Friday, August 6, 2010

The John Huston Blogathon: Day 2

Report from the Aleutians (1942), The Battle of San Pietro (1945) and Let There Be Light (1946)

by Tom Hyland

"In early 1942, just as John Huston was wrapping up principal photography of Across the Pacific, he was given a commission as a Lieutenant in the Army Signal Corps and assigned to a meaningless job in Washington. After a short while, he managed to get himself transferred to the Aleutian Islands and once there, made the first of three documentaries for the Army. Seen together, they represent very different views of the war and the effects combat had on the soldiers. They are fascinating chapters in the director's register."

The Treasure of the Sierra Madre (1948)

by John Greco

"Huston read the novel in 1936 and was interested in filming it; Warner Brothers owned the film rights. It took ten years to get off the ground. After Huston returned from his World War II duty the green light was finally given. Huston had two major obstacles to overcome in adapting the screenplay. First was B. Traven’s beautifully unique though unrealistic, for the screen, writing style. Second was the book’s strong anti-capitalist sentiment and its blatant attack on materialism both of which had to be toned down. The novel also has a downbeat ending and the film’s star is not portraying a likable person, still the post war cynicism that gave rise to the popularity of film noir, also fit in here with the dark mood of this story."

The Asphalt Jungle (1950)

by Ivan G. Shreve, Jr.

"In his invaluable movie reference tome Guide For the Film Fanatic, film historian Danny Peary observes that the reputation of John Huston’s The Asphalt Jungle (1950) “has diminished somewhat. Because Huston strove for realism, he deglamorized the characters involved in the crime: the result is that we find the characters and their story interesting but don’t feel any empathy for them.”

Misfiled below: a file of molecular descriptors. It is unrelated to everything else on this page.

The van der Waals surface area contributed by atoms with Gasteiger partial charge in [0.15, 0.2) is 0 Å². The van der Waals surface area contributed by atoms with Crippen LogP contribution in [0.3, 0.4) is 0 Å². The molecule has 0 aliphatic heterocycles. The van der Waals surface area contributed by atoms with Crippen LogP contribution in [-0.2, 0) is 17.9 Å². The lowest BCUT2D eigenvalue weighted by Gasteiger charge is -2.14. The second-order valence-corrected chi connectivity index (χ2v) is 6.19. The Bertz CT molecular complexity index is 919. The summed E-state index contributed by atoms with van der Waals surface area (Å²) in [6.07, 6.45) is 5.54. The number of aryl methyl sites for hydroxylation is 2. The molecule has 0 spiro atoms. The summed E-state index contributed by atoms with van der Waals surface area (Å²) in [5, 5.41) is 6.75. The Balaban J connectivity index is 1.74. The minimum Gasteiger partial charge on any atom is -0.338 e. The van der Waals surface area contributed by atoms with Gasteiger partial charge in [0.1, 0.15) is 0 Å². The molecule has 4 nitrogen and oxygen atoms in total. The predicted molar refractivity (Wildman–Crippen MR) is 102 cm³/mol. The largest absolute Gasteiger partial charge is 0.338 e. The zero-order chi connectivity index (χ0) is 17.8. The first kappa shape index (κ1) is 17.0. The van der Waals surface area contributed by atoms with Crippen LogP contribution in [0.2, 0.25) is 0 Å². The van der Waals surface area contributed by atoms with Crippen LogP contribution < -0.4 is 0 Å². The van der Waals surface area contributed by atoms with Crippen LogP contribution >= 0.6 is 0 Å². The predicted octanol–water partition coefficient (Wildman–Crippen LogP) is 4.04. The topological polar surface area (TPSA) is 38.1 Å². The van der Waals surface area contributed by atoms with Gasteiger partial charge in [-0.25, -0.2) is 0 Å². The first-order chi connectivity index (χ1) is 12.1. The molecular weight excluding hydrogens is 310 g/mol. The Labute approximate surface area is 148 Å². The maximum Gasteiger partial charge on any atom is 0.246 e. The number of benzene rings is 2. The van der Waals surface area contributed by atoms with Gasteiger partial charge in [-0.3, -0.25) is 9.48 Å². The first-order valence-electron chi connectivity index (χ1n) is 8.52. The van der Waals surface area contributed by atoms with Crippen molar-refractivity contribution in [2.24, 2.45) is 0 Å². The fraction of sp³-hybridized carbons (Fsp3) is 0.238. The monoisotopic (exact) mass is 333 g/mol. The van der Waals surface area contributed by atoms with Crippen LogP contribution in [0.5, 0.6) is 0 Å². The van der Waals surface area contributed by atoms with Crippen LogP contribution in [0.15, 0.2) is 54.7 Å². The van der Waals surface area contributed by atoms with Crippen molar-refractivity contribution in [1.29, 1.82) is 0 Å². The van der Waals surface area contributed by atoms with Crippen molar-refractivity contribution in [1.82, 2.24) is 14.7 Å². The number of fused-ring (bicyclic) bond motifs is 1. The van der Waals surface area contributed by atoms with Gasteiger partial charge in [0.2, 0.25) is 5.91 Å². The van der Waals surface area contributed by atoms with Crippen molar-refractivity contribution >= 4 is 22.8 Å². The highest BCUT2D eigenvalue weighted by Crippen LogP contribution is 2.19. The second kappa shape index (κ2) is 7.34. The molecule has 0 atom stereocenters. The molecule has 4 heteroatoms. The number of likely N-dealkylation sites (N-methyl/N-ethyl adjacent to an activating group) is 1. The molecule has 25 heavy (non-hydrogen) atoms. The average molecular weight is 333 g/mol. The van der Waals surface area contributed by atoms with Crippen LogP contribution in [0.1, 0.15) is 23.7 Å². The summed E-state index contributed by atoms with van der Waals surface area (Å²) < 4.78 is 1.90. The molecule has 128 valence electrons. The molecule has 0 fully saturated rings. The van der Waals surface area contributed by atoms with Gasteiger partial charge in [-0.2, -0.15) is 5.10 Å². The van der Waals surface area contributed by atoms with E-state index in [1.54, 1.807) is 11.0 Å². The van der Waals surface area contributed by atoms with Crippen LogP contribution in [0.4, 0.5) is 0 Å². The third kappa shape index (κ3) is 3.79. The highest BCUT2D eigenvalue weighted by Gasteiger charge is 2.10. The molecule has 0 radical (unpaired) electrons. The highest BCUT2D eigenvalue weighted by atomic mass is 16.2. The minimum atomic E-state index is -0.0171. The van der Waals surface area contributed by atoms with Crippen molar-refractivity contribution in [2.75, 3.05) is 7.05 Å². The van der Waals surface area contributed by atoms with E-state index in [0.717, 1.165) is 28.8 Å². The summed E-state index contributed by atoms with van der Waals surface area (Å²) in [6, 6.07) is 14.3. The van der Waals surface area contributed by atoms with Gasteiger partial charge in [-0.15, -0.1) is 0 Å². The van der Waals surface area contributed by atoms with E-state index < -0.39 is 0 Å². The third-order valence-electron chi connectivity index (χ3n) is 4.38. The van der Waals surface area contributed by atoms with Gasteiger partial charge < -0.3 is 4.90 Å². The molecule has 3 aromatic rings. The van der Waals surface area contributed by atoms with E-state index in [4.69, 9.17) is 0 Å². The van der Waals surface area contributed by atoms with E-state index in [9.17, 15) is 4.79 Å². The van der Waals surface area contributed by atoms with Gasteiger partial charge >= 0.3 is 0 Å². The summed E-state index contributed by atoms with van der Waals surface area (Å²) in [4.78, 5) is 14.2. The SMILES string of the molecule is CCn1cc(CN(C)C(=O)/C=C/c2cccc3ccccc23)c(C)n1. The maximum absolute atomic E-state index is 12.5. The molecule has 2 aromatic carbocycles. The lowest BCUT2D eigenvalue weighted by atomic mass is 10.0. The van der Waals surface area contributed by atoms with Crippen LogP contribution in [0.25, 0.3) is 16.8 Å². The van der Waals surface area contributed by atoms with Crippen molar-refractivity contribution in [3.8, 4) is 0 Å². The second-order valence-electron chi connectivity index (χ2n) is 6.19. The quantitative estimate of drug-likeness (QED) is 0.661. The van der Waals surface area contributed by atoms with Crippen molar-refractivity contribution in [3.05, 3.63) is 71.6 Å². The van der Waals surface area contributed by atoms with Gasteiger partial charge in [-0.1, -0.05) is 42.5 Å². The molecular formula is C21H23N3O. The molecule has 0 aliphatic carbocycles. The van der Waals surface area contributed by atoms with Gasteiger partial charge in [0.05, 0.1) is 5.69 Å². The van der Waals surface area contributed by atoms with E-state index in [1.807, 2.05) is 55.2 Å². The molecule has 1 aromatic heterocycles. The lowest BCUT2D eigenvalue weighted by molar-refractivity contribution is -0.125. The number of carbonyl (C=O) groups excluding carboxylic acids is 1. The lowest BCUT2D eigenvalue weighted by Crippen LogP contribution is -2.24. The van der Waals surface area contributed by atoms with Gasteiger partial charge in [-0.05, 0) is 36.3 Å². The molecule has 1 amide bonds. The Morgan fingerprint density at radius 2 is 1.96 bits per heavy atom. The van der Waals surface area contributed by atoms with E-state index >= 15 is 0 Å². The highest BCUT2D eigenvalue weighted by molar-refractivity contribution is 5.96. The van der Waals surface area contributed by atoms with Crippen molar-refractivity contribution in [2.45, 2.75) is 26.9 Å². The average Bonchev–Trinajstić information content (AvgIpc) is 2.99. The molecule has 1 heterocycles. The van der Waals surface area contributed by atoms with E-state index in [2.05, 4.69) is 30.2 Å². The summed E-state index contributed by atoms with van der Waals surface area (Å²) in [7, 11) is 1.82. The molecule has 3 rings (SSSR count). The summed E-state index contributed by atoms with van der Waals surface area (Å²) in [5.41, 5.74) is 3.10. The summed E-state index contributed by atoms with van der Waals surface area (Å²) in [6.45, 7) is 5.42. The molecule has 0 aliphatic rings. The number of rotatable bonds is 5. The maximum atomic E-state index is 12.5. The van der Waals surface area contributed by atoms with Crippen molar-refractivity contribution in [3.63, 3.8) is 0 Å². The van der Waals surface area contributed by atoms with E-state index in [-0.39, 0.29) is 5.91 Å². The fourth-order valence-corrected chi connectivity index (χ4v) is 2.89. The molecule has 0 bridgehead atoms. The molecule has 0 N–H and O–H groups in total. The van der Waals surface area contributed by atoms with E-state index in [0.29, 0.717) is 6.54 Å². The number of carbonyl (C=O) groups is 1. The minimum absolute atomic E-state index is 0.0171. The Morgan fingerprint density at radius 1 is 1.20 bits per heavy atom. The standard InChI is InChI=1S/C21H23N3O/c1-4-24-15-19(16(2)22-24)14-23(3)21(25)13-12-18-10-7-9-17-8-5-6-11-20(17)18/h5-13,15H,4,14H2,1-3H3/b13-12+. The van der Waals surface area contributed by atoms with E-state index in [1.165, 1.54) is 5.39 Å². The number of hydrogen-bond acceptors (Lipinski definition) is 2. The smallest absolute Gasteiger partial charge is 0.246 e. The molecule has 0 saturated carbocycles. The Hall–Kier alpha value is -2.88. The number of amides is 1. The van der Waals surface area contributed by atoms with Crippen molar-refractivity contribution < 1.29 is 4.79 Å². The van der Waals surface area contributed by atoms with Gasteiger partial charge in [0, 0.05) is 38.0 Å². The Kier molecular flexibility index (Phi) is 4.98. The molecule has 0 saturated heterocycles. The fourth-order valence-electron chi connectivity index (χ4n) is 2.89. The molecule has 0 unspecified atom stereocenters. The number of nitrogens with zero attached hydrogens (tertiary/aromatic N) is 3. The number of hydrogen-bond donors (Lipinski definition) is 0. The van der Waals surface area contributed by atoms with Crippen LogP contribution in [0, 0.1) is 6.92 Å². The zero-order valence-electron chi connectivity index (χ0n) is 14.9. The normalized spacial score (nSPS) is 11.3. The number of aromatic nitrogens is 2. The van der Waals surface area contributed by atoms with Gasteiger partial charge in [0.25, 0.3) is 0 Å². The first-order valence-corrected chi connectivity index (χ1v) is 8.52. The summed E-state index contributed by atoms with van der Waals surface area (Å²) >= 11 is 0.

While Peary’s taste in films and my own movie preferences are often in perfect harmony as a general rule, I disagree with his assessment; I had an opportunity to revisit Jungle not too long ago and remain convinced that it’s still an important and seminal film noir — providing the essential blueprint for the “caper” film by showing how professional crooks get the job done…and how on occasion a guy named Murphy (he has a law named after him) will get involved to the point where he gums up the works."

Moby Dick (1956)

by Roderick Heath

"If lead actor Gregory Peck’s performance as Captain Ahab was a bit less studied, I’d put it ahead of Treasure of the Sierra Madre (1948) as my personal choice for Huston’s masterpiece. Stylistically, it explored new territory in attempting to fuse the traditional effects of classic Hollywood filmmaking with a fresh hue of realism and metaphysical grandeur. Huston sat himself at the crossroads between cinema and literature, and in his greatest works, negotiated a rare alchemy. His simultaneous respect for the source text and the expressiveness of his camera are in fine balance throughout most of Moby Dick, and it’s a film that seems both authentically historical and ahead of its time."

The Misfits (1961)

by Tom of Motion Picture Gems

"Later in the film, director John Huston shows us some magnificent scenes of the wide open canyon, wild horses running freely. But the men plan to capture and sell the horses in exchange for several hundred dollars. Still in love with Gable, Monroe decides to come along with the group during their round up.

Gable, Clift, and Wallach first chase a group of mares, then they go after the stallion. This sequence can be unpleasant to watch: we see how they all get lassoed, then their legs tied to a tire, anchoring them to the canyon floor where they are to stay through night until they're picked up by the dealer in the morning."

Sinful Davey (1969)

by Adam Zanzie